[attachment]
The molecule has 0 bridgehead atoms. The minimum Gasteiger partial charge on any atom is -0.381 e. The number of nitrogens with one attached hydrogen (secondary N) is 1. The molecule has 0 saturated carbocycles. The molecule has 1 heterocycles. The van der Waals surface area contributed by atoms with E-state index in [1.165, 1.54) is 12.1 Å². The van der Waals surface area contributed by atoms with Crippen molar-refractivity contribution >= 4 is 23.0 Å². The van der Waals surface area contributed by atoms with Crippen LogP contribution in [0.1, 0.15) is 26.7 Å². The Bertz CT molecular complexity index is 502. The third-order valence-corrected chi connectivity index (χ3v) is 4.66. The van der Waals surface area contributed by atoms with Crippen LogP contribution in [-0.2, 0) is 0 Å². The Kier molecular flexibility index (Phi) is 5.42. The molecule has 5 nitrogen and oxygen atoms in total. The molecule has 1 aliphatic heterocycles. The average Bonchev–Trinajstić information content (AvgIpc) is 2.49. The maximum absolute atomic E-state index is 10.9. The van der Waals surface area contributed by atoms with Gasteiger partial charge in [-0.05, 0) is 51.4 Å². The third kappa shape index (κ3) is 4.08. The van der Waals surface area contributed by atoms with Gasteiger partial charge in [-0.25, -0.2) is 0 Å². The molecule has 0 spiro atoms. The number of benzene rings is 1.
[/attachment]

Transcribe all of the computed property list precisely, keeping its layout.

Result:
The molecule has 0 bridgehead atoms. The minimum Gasteiger partial charge on any atom is -0.381 e. The number of nitrogens with one attached hydrogen (secondary N) is 1. The molecule has 0 saturated carbocycles. The molecule has 1 heterocycles. The van der Waals surface area contributed by atoms with E-state index in [1.165, 1.54) is 12.1 Å². The van der Waals surface area contributed by atoms with Crippen molar-refractivity contribution >= 4 is 23.0 Å². The van der Waals surface area contributed by atoms with Crippen LogP contribution in [0.1, 0.15) is 26.7 Å². The Bertz CT molecular complexity index is 502. The third-order valence-corrected chi connectivity index (χ3v) is 4.66. The van der Waals surface area contributed by atoms with Crippen LogP contribution in [-0.2, 0) is 0 Å². The Kier molecular flexibility index (Phi) is 5.42. The molecule has 5 nitrogen and oxygen atoms in total. The molecule has 1 aliphatic heterocycles. The average Bonchev–Trinajstić information content (AvgIpc) is 2.49. The maximum absolute atomic E-state index is 10.9. The van der Waals surface area contributed by atoms with Gasteiger partial charge in [-0.05, 0) is 51.4 Å². The third kappa shape index (κ3) is 4.08. The van der Waals surface area contributed by atoms with Gasteiger partial charge in [-0.25, -0.2) is 0 Å². The molecule has 0 spiro atoms. The number of benzene rings is 1.